To quote one of my favorite authors, Henry David Thoreau, “Man is rich in comparison to what he can let alone.” I was reminded of that quote this past week as I was camping up at Clarks Fork. For those who have no idea where Clarks Fork is, it’s roughly 60 miles above Sonora, located in the Stanislaus National Forest. Unlike my last camping trip, there’s no WiFi or cell phone service. So, for four straight days it might as well have been 1985. It felt great not having to worry about checking emails, missed phone calls, and everything else that was going on in the world. Instead, my time was spent talking with family and friends and trying to crack the code of the elusive Rainbow Trout that call Clarks Fork home. It was a great vacation for many reasons. Never though, did I imagine that it was also going to be a vacation from cyberspace.
With the increase in temperature look for the bass to seek shade. Lots of small fish are being caught on reaction baits but the bigger bass are being caught by those throwing snag proof frogs and flipping. This time of year it’s important to pay attention to the wind. Buzz baits and spinner baits can be extremely effective fished on the outside weed edges during windy conditions.
New Melones Lake:
Kokanee are being caught by a lot of anglers right now fishing near Rose Island, the dam, and near Glory Hole Point. Anglers trolling for Kokanee are finding them from 30 to 50 feet deep. The bass bite remains good for anglers throwing reaction baits Pop-R’s and Zara Spooks are providing nice bites during the low light hours of the day. Anglers fishing during the day are focusing on deep drops or Island tops while fishing a Carolina rig with either a baby brush hog or Senko fished weightless.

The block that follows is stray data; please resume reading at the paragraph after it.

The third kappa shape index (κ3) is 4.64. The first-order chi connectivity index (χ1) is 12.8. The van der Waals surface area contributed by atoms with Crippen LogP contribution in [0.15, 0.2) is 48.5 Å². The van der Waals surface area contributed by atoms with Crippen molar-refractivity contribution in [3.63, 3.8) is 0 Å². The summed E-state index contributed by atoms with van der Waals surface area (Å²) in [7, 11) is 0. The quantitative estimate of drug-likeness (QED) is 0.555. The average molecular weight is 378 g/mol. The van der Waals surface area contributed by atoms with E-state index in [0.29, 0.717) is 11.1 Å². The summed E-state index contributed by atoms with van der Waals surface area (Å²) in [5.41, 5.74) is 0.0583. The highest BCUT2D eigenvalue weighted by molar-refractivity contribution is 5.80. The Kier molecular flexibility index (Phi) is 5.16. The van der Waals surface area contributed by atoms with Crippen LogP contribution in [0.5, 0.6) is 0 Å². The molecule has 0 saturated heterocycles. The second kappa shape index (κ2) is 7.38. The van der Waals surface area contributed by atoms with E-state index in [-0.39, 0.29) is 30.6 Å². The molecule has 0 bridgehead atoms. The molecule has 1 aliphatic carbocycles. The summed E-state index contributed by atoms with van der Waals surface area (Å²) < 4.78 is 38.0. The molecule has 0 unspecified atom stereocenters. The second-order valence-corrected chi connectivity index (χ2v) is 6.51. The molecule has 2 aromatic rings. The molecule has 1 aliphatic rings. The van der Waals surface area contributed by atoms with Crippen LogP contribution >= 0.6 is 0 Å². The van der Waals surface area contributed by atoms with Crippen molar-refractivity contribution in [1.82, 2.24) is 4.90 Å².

Kokanee fishing is great right now as anglers are finding limits while trolling between 50 and 80 feet deep. Anglers trolling for Kokanee are also finding Trout between those depths as well. Bass fishing is typical for this time of year. There is a good top water bite in the morning and evening. Once the day warms up anglers are finding them while looking for schools of fish feeding around the various main lake points.
Trout fishing is starting to slow down as the water temperatures have risen. Those that are catching trout right now are fishing as deep as 45 feet deep to catch them. Bass fishing has also started to get tougher for anglers as bass have moved deeper. Those having success are focusing on suspending fish over off shore rock piles.
Smallmouth bass have been providing excellent action for anglers fishing late and early with top water lures. Once the sun is high try switching to small plastic baits fished deep, shaky head worms, darter heads, and drop shotted Robo Worms in either a craw or shad pattern should produce good results.
The closer we get to October the better the Striped Bass bite will be. Currently there are a few anglers catching nice limits of Striped Bass while fishing with anchovies and sardines. Occasionally there’s also a school of Stripers that will push the bait to the surface making them prime targets for a well-placed top water bait. Bass fishing continues to be good before all the boat traffic stirs up the water.
Tip of the Week:
In the Army when it got really hot outside we were instructed to unroll our sleeves in order to prevent overheating. Initially, I thought it was just another way of torturing us but have since learned that you’re better off covering your skin than leaving it exposed to the sun’s rays. Apart from the risk of severe sunburn, an uncovered body will lose sweat through evaporation requiring even more to cool it. Make sure though, to keep the covering as loose as possible so that there is a layer of insulating air. Sweating will then cool you more efficiently.